No one likes to be stressed. And unfortunately, money can be a huge source of stress if you aren’t careful. Whether it’s an unexpected expense, a job loss, or inability to meet your savings goals, money stress is real, and it can completely derail you. Fortunately, while you can’t avoid every money woe, there are plenty of ways you can better prepare yourself to avoid sticky money situations. Not only that, but you can work on altering your reaction to money stress so it affects you less. Here are 5 things to do if you’re stressed about money.
1) Get Organized
Living in a chaotic state can cause you more stress than you may even realize. Like anything else, it pays off to take time and organize your finances. When you organize your money, you know exactly when each bill is due, how much money you will have in your bank account at any given month, and you can know exactly how much you need to save in order to meet your financial goals. To start organizing your finances, one tip is to create a money calendar. First, you can write down every pay day. Then, write down when every bill is due. From there, you can calculate to ensure that you have more than enough money in your checking account to cover every bill without over drafting.
2) Build an Emergency Fund
Peace of mind is priceless. Without an emergency fund, you may be left in financial despair when a sudden, unplanned event occurs. If you stress over wondering how you will pay for unexpected expense (and even if you don’t stress), an emergency fund is a must. And you can start small. Even an extra $500 can go a long way to cover you if you’re ever faced with a financial emergency.
3) Change How You View Your Budget
Budgets don’t just exist to tell you how to spend your money. This view of a budget can feel restricting, and you may grow to hate your budget. Instead, view your budget as an invaluable resource to bolster you to your financial goals. In fact, your budget is the way you can afford the things you dream about spending money on. So instead of focusing on what a budget prevents you from spending money on, key in on how a budget allows you to spend money on the things you care most about. This mindset shift is imperative to removing financial stress from your life.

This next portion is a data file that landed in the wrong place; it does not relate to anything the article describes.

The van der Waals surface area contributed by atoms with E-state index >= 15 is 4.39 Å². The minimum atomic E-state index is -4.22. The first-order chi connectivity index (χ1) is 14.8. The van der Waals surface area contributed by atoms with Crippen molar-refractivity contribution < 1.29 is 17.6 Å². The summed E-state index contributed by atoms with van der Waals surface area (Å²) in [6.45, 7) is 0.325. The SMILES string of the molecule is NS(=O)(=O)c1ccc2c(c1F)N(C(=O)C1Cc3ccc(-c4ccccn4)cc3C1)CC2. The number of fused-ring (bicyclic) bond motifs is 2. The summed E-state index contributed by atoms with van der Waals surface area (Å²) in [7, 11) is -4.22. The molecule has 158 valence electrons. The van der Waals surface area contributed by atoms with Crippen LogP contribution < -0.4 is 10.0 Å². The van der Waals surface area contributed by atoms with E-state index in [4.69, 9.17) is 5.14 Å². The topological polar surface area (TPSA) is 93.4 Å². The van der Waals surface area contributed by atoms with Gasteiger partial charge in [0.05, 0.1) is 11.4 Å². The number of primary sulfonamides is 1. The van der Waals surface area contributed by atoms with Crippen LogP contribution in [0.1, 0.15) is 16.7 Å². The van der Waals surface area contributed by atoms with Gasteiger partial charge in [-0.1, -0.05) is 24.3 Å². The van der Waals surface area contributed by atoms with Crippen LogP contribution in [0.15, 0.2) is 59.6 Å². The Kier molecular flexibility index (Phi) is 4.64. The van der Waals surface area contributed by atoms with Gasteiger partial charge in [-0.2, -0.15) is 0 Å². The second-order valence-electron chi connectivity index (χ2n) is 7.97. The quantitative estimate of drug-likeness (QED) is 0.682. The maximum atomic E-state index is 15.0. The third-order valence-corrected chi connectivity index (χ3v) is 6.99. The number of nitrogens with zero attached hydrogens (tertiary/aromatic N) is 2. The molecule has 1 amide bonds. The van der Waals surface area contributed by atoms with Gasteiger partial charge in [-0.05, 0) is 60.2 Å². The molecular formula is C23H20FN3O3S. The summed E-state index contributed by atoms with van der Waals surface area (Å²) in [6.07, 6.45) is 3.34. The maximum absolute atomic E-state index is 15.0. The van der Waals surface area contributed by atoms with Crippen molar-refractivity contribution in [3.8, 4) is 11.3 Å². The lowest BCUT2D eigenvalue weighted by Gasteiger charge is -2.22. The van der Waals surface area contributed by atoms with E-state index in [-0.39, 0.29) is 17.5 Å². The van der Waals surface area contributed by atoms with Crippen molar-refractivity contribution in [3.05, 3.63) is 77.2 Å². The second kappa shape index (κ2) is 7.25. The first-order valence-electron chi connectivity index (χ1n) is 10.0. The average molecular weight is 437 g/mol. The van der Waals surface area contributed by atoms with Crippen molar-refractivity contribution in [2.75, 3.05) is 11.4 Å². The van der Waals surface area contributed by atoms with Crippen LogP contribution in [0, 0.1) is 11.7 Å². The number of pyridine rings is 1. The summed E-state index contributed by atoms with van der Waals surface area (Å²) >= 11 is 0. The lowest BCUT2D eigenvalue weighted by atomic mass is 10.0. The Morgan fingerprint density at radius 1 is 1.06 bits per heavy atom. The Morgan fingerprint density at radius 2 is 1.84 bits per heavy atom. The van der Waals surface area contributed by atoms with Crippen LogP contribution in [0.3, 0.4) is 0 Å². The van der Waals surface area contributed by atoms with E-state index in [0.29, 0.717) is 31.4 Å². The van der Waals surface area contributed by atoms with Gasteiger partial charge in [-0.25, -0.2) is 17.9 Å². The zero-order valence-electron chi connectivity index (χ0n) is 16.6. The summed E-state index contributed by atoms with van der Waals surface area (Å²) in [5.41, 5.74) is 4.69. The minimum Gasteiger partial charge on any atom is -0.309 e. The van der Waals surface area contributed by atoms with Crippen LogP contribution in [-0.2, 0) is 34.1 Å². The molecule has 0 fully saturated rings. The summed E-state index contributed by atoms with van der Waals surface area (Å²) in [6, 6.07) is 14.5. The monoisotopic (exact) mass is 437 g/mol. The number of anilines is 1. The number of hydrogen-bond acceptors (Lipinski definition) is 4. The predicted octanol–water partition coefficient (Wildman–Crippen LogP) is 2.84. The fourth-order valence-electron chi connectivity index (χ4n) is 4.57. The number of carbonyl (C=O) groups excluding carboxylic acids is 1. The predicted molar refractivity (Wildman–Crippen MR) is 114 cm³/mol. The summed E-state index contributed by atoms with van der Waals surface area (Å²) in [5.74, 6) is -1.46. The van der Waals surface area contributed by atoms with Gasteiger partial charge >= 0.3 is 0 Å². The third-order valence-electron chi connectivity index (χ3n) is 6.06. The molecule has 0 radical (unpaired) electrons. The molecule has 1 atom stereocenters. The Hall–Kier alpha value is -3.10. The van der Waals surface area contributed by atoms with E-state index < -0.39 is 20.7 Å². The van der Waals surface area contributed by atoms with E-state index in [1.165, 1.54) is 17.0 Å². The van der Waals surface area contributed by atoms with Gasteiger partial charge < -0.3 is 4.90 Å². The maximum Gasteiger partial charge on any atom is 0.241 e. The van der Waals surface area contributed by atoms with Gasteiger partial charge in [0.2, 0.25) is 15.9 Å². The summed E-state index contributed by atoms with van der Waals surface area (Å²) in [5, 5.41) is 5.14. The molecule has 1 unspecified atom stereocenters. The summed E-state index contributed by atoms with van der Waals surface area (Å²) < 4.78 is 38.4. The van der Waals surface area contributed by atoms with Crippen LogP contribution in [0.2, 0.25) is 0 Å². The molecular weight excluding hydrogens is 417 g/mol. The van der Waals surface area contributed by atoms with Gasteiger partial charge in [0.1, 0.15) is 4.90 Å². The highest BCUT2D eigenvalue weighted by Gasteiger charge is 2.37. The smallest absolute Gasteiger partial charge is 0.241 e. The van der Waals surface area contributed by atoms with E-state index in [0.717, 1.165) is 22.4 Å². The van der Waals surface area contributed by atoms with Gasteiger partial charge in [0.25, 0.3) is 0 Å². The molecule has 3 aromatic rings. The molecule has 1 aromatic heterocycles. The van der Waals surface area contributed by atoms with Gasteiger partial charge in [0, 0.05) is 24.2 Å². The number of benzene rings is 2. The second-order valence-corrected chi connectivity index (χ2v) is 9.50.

4) Stop Comparing Yourself
Keeping up with the Joneses is stressful. Ultimately, the Jones effect happens when you compare yourself and your lifestyle to those around you. Most of us are guilty of feeling pressure to keep up with what our peers are doing. And it’s a fascinating phenomenon – we spend a lot of money and create a ton of stress for ourselves by trying to keep up with our peers who we may not even like, or share the same interests with. Once you free yourself from comparison, you can focus on spending money on the things that truly are important to you.
5) Learn More
You don’t need to be an expert in every job, responsibility, or area of life. Everyone, however, needs to be educated about money because, like it or not, money plays a huge role in most everyone’s life. There’s no shame in admitting you could stand to learn more about money – in fact, even most financial gurus will admit there is always more to learn. Commit to educating yourself. Fortunately, there are endless resources at your disposal for little to no cost. From blogs to books, and from podcasts to newspapers, you can always find a new tool to help teach you more about money.